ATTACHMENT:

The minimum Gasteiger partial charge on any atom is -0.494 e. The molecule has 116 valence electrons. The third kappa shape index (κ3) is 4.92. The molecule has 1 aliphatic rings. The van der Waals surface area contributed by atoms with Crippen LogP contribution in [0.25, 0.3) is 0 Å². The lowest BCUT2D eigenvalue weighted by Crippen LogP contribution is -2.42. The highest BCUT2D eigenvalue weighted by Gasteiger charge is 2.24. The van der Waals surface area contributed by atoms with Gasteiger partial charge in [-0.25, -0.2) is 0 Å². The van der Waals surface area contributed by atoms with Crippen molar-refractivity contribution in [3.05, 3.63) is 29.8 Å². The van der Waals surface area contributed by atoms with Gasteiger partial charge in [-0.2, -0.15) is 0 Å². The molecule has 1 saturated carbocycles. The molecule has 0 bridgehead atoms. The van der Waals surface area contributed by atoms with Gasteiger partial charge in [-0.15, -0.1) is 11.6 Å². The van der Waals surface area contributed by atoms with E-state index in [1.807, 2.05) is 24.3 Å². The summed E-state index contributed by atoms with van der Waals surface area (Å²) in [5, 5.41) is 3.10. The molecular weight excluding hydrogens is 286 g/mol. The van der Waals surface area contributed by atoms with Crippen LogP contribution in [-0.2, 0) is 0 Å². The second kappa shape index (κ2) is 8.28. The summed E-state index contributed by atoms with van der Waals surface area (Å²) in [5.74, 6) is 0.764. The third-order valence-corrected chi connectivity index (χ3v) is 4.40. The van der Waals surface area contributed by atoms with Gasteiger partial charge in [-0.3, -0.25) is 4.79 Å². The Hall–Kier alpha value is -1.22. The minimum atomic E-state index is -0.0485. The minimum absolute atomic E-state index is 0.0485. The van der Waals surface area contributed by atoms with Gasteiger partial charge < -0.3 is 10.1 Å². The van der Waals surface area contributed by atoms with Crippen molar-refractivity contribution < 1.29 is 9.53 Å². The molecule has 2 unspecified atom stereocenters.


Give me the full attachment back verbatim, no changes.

The minimum Gasteiger partial charge on any atom is -0.494 e. The molecule has 116 valence electrons. The third kappa shape index (κ3) is 4.92. The molecule has 1 aliphatic rings. The van der Waals surface area contributed by atoms with Crippen LogP contribution in [0.25, 0.3) is 0 Å². The lowest BCUT2D eigenvalue weighted by Crippen LogP contribution is -2.42. The highest BCUT2D eigenvalue weighted by Gasteiger charge is 2.24. The van der Waals surface area contributed by atoms with Gasteiger partial charge in [-0.25, -0.2) is 0 Å². The van der Waals surface area contributed by atoms with Crippen molar-refractivity contribution in [3.05, 3.63) is 29.8 Å². The van der Waals surface area contributed by atoms with Gasteiger partial charge in [-0.2, -0.15) is 0 Å². The molecule has 1 saturated carbocycles. The molecule has 0 bridgehead atoms. The van der Waals surface area contributed by atoms with Gasteiger partial charge in [-0.15, -0.1) is 11.6 Å². The van der Waals surface area contributed by atoms with E-state index in [1.807, 2.05) is 24.3 Å². The summed E-state index contributed by atoms with van der Waals surface area (Å²) in [5, 5.41) is 3.10. The molecular weight excluding hydrogens is 286 g/mol. The van der Waals surface area contributed by atoms with Crippen LogP contribution in [-0.2, 0) is 0 Å². The second kappa shape index (κ2) is 8.28. The summed E-state index contributed by atoms with van der Waals surface area (Å²) in [5.74, 6) is 0.764. The third-order valence-corrected chi connectivity index (χ3v) is 4.40. The van der Waals surface area contributed by atoms with Gasteiger partial charge in [-0.3, -0.25) is 4.79 Å². The Hall–Kier alpha value is -1.22. The minimum atomic E-state index is -0.0485. The minimum absolute atomic E-state index is 0.0485. The van der Waals surface area contributed by atoms with Gasteiger partial charge < -0.3 is 10.1 Å². The van der Waals surface area contributed by atoms with Crippen molar-refractivity contribution < 1.29 is 9.53 Å². The molecule has 2 unspecified atom stereocenters.